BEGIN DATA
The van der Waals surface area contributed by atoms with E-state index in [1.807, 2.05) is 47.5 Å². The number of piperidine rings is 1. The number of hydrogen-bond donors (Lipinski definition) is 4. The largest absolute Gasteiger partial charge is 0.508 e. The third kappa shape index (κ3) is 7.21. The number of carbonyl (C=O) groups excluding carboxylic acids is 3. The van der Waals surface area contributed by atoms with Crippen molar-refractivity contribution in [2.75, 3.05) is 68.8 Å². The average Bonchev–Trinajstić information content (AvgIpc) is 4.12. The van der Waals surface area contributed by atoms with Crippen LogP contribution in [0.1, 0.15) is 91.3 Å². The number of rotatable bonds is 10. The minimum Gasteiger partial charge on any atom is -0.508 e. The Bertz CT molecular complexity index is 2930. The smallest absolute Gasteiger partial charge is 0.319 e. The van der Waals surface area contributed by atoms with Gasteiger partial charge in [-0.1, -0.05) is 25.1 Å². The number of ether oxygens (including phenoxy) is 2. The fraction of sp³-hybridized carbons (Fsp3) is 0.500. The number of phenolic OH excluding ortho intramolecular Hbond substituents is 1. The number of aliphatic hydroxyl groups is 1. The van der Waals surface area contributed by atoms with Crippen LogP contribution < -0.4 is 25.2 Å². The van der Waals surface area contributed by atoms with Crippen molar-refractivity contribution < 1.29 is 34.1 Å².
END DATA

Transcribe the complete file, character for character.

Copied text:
The van der Waals surface area contributed by atoms with E-state index in [1.807, 2.05) is 47.5 Å². The number of piperidine rings is 1. The number of hydrogen-bond donors (Lipinski definition) is 4. The largest absolute Gasteiger partial charge is 0.508 e. The third kappa shape index (κ3) is 7.21. The number of carbonyl (C=O) groups excluding carboxylic acids is 3. The van der Waals surface area contributed by atoms with Crippen molar-refractivity contribution in [2.75, 3.05) is 68.8 Å². The average Bonchev–Trinajstić information content (AvgIpc) is 4.12. The van der Waals surface area contributed by atoms with Crippen LogP contribution in [0.1, 0.15) is 91.3 Å². The number of rotatable bonds is 10. The minimum Gasteiger partial charge on any atom is -0.508 e. The Bertz CT molecular complexity index is 2930. The smallest absolute Gasteiger partial charge is 0.319 e. The van der Waals surface area contributed by atoms with Gasteiger partial charge in [-0.1, -0.05) is 25.1 Å². The number of ether oxygens (including phenoxy) is 2. The fraction of sp³-hybridized carbons (Fsp3) is 0.500. The number of phenolic OH excluding ortho intramolecular Hbond substituents is 1. The number of aliphatic hydroxyl groups is 1. The van der Waals surface area contributed by atoms with Crippen LogP contribution < -0.4 is 25.2 Å². The van der Waals surface area contributed by atoms with Crippen molar-refractivity contribution < 1.29 is 34.1 Å².